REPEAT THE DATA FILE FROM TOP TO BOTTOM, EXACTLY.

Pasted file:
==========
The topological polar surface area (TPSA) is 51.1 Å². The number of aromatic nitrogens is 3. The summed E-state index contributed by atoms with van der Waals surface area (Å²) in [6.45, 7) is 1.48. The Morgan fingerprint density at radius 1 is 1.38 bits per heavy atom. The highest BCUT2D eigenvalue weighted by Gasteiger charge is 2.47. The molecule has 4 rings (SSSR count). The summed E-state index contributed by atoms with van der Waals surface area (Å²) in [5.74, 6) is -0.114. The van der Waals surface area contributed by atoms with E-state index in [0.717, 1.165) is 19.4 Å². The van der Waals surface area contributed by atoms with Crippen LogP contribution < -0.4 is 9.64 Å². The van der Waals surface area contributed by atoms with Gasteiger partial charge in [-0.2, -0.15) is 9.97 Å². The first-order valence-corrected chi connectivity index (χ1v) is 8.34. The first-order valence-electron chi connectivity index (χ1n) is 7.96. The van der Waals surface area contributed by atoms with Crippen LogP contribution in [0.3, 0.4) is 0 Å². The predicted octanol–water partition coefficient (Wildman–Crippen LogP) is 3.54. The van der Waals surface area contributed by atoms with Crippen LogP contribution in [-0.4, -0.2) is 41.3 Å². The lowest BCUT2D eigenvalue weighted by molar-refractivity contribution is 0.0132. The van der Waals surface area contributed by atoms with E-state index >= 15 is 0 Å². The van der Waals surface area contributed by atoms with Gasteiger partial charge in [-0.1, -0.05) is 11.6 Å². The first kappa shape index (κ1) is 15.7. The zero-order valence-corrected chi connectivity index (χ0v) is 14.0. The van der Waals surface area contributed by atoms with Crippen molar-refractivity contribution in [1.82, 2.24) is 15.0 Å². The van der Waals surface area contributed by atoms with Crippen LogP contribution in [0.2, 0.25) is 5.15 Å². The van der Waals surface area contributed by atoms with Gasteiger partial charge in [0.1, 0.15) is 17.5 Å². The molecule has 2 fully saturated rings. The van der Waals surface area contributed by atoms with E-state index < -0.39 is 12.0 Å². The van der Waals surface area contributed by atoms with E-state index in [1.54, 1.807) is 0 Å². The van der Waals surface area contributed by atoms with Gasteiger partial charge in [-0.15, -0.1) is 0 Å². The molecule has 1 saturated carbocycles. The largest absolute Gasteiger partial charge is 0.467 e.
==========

The topological polar surface area (TPSA) is 51.1 Å². The number of aromatic nitrogens is 3. The summed E-state index contributed by atoms with van der Waals surface area (Å²) in [6.45, 7) is 1.48. The Morgan fingerprint density at radius 1 is 1.38 bits per heavy atom. The highest BCUT2D eigenvalue weighted by Gasteiger charge is 2.47. The molecule has 4 rings (SSSR count). The summed E-state index contributed by atoms with van der Waals surface area (Å²) in [5.74, 6) is -0.114. The van der Waals surface area contributed by atoms with E-state index in [0.717, 1.165) is 19.4 Å². The van der Waals surface area contributed by atoms with Crippen LogP contribution < -0.4 is 9.64 Å². The van der Waals surface area contributed by atoms with Gasteiger partial charge in [-0.2, -0.15) is 9.97 Å². The first-order valence-corrected chi connectivity index (χ1v) is 8.34. The first-order valence-electron chi connectivity index (χ1n) is 7.96. The van der Waals surface area contributed by atoms with Crippen LogP contribution in [0.3, 0.4) is 0 Å². The predicted octanol–water partition coefficient (Wildman–Crippen LogP) is 3.54. The van der Waals surface area contributed by atoms with Crippen LogP contribution in [-0.4, -0.2) is 41.3 Å². The lowest BCUT2D eigenvalue weighted by molar-refractivity contribution is 0.0132. The van der Waals surface area contributed by atoms with E-state index >= 15 is 0 Å². The van der Waals surface area contributed by atoms with Gasteiger partial charge in [-0.1, -0.05) is 11.6 Å². The first kappa shape index (κ1) is 15.7. The zero-order valence-corrected chi connectivity index (χ0v) is 14.0. The van der Waals surface area contributed by atoms with Crippen molar-refractivity contribution in [1.82, 2.24) is 15.0 Å². The van der Waals surface area contributed by atoms with Crippen LogP contribution in [0.2, 0.25) is 5.15 Å². The van der Waals surface area contributed by atoms with Gasteiger partial charge in [0.1, 0.15) is 17.5 Å². The molecule has 2 fully saturated rings. The van der Waals surface area contributed by atoms with E-state index < -0.39 is 12.0 Å². The van der Waals surface area contributed by atoms with E-state index in [1.54, 1.807) is 0 Å². The van der Waals surface area contributed by atoms with Gasteiger partial charge in [-0.15, -0.1) is 0 Å². The molecule has 1 saturated carbocycles. The largest absolute Gasteiger partial charge is 0.467 e.